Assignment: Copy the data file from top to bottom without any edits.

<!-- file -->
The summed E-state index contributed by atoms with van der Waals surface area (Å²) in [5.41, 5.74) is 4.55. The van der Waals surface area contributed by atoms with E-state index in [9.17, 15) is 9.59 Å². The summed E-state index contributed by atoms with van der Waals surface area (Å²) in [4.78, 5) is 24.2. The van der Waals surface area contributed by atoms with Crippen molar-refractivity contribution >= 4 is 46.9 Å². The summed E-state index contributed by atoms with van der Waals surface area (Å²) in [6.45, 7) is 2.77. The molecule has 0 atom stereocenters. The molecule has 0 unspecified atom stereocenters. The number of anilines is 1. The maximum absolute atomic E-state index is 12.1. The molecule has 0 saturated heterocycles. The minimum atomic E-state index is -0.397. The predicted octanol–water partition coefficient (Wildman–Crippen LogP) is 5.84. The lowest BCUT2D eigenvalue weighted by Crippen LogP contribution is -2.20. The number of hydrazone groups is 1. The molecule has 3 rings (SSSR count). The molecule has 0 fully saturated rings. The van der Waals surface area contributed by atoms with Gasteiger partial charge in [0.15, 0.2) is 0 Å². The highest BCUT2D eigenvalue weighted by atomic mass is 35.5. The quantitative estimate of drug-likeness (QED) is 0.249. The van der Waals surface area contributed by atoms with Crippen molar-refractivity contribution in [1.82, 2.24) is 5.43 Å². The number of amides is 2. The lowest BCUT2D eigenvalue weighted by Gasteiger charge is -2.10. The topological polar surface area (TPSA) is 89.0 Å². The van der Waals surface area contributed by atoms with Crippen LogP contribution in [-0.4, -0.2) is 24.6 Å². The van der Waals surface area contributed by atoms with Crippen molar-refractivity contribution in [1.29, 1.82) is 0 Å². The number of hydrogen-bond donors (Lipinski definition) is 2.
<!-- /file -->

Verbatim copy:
The summed E-state index contributed by atoms with van der Waals surface area (Å²) in [5.41, 5.74) is 4.55. The van der Waals surface area contributed by atoms with E-state index in [9.17, 15) is 9.59 Å². The summed E-state index contributed by atoms with van der Waals surface area (Å²) in [4.78, 5) is 24.2. The van der Waals surface area contributed by atoms with Crippen molar-refractivity contribution >= 4 is 46.9 Å². The summed E-state index contributed by atoms with van der Waals surface area (Å²) in [6.45, 7) is 2.77. The molecule has 0 atom stereocenters. The molecule has 0 unspecified atom stereocenters. The number of anilines is 1. The maximum absolute atomic E-state index is 12.1. The molecule has 0 saturated heterocycles. The minimum atomic E-state index is -0.397. The predicted octanol–water partition coefficient (Wildman–Crippen LogP) is 5.84. The lowest BCUT2D eigenvalue weighted by Crippen LogP contribution is -2.20. The number of hydrazone groups is 1. The molecule has 3 rings (SSSR count). The molecule has 0 fully saturated rings. The van der Waals surface area contributed by atoms with Gasteiger partial charge in [0.15, 0.2) is 0 Å². The highest BCUT2D eigenvalue weighted by atomic mass is 35.5. The quantitative estimate of drug-likeness (QED) is 0.249. The van der Waals surface area contributed by atoms with Crippen molar-refractivity contribution in [1.82, 2.24) is 5.43 Å². The number of amides is 2. The lowest BCUT2D eigenvalue weighted by Gasteiger charge is -2.10. The topological polar surface area (TPSA) is 89.0 Å². The van der Waals surface area contributed by atoms with Crippen LogP contribution in [-0.4, -0.2) is 24.6 Å². The van der Waals surface area contributed by atoms with Crippen molar-refractivity contribution in [1.29, 1.82) is 0 Å². The number of hydrogen-bond donors (Lipinski definition) is 2.